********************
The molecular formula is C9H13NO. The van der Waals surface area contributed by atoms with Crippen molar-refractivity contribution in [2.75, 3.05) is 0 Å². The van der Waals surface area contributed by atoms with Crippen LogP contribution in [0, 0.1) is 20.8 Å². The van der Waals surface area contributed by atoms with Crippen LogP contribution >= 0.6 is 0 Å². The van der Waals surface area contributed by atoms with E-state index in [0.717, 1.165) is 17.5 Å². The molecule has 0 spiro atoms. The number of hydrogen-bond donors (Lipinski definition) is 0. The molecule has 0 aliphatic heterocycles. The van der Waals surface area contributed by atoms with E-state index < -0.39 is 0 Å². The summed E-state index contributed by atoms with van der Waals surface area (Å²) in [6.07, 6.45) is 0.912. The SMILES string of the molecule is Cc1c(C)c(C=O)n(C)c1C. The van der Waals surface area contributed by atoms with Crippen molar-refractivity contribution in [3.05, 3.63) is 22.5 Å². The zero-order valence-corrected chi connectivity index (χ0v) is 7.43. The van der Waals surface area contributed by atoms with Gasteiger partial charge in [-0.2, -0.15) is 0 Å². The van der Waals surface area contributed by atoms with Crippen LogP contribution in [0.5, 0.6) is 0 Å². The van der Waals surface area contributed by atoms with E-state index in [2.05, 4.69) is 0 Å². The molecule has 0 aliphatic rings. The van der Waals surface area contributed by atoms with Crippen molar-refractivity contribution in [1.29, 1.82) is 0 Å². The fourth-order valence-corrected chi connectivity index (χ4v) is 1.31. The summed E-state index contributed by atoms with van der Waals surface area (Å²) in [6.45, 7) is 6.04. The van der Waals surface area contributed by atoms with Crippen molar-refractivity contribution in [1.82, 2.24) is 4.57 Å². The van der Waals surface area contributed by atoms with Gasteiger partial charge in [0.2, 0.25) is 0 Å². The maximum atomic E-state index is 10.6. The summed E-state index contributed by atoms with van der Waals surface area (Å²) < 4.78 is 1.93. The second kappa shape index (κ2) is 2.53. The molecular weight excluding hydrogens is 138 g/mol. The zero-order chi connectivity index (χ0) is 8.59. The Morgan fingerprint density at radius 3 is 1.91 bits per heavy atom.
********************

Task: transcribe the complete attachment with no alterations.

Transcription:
The molecular formula is C9H13NO. The van der Waals surface area contributed by atoms with Crippen molar-refractivity contribution in [2.75, 3.05) is 0 Å². The van der Waals surface area contributed by atoms with Crippen LogP contribution in [0, 0.1) is 20.8 Å². The van der Waals surface area contributed by atoms with Crippen LogP contribution >= 0.6 is 0 Å². The van der Waals surface area contributed by atoms with E-state index in [0.717, 1.165) is 17.5 Å². The molecule has 0 spiro atoms. The number of hydrogen-bond donors (Lipinski definition) is 0. The molecule has 0 aliphatic heterocycles. The van der Waals surface area contributed by atoms with E-state index < -0.39 is 0 Å². The summed E-state index contributed by atoms with van der Waals surface area (Å²) in [6.07, 6.45) is 0.912. The SMILES string of the molecule is Cc1c(C)c(C=O)n(C)c1C. The van der Waals surface area contributed by atoms with Crippen molar-refractivity contribution in [3.05, 3.63) is 22.5 Å². The zero-order valence-corrected chi connectivity index (χ0v) is 7.43. The van der Waals surface area contributed by atoms with Gasteiger partial charge in [-0.2, -0.15) is 0 Å². The van der Waals surface area contributed by atoms with Crippen LogP contribution in [0.5, 0.6) is 0 Å². The van der Waals surface area contributed by atoms with E-state index in [2.05, 4.69) is 0 Å². The molecule has 0 aliphatic rings. The van der Waals surface area contributed by atoms with Crippen molar-refractivity contribution in [1.29, 1.82) is 0 Å². The fourth-order valence-corrected chi connectivity index (χ4v) is 1.31. The summed E-state index contributed by atoms with van der Waals surface area (Å²) in [6.45, 7) is 6.04. The van der Waals surface area contributed by atoms with Crippen molar-refractivity contribution in [1.82, 2.24) is 4.57 Å². The van der Waals surface area contributed by atoms with Gasteiger partial charge in [0.2, 0.25) is 0 Å². The maximum atomic E-state index is 10.6. The summed E-state index contributed by atoms with van der Waals surface area (Å²) < 4.78 is 1.93. The second kappa shape index (κ2) is 2.53. The molecular weight excluding hydrogens is 138 g/mol. The zero-order chi connectivity index (χ0) is 8.59. The Morgan fingerprint density at radius 3 is 1.91 bits per heavy atom.